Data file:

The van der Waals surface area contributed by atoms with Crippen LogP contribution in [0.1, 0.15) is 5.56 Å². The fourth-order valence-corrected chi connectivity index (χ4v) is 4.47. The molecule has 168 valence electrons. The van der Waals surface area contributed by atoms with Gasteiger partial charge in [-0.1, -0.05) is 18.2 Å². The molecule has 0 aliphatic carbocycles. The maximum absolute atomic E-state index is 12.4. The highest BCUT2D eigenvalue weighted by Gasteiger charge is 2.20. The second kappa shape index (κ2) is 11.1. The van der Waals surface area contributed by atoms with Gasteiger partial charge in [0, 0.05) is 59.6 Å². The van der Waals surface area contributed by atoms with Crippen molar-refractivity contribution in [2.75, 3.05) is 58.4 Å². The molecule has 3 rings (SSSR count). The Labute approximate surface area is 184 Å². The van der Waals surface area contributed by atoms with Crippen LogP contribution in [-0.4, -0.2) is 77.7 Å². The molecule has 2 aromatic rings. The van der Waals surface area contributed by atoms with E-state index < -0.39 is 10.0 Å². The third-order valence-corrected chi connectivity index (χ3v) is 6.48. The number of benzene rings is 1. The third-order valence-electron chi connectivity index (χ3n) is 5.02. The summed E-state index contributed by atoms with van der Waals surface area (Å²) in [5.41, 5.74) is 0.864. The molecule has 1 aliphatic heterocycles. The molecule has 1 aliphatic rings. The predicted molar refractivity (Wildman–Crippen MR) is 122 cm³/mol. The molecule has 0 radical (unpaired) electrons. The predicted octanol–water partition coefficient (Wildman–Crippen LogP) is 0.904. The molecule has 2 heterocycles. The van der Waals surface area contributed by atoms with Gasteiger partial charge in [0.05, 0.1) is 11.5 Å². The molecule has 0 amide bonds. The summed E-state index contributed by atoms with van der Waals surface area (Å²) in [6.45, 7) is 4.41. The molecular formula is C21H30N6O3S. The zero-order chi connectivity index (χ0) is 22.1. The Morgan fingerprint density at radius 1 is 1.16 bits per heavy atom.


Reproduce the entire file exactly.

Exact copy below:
The van der Waals surface area contributed by atoms with Crippen LogP contribution in [0.1, 0.15) is 5.56 Å². The fourth-order valence-corrected chi connectivity index (χ4v) is 4.47. The molecule has 168 valence electrons. The van der Waals surface area contributed by atoms with Gasteiger partial charge in [-0.1, -0.05) is 18.2 Å². The molecule has 0 aliphatic carbocycles. The maximum absolute atomic E-state index is 12.4. The highest BCUT2D eigenvalue weighted by Gasteiger charge is 2.20. The second kappa shape index (κ2) is 11.1. The van der Waals surface area contributed by atoms with Gasteiger partial charge in [0, 0.05) is 59.6 Å². The van der Waals surface area contributed by atoms with Crippen molar-refractivity contribution in [2.75, 3.05) is 58.4 Å². The molecule has 3 rings (SSSR count). The Labute approximate surface area is 184 Å². The van der Waals surface area contributed by atoms with Crippen LogP contribution in [-0.4, -0.2) is 77.7 Å². The molecule has 2 aromatic rings. The van der Waals surface area contributed by atoms with E-state index < -0.39 is 10.0 Å². The third-order valence-corrected chi connectivity index (χ3v) is 6.48. The number of benzene rings is 1. The third-order valence-electron chi connectivity index (χ3n) is 5.02. The summed E-state index contributed by atoms with van der Waals surface area (Å²) in [5.41, 5.74) is 0.864. The molecule has 1 aliphatic heterocycles. The molecule has 1 aliphatic rings. The predicted molar refractivity (Wildman–Crippen MR) is 122 cm³/mol. The molecule has 0 radical (unpaired) electrons. The predicted octanol–water partition coefficient (Wildman–Crippen LogP) is 0.904. The molecule has 2 heterocycles. The van der Waals surface area contributed by atoms with Gasteiger partial charge in [0.05, 0.1) is 11.5 Å². The molecule has 0 amide bonds. The summed E-state index contributed by atoms with van der Waals surface area (Å²) in [6.45, 7) is 4.41. The molecular formula is C21H30N6O3S. The zero-order chi connectivity index (χ0) is 22.1. The Morgan fingerprint density at radius 1 is 1.16 bits per heavy atom.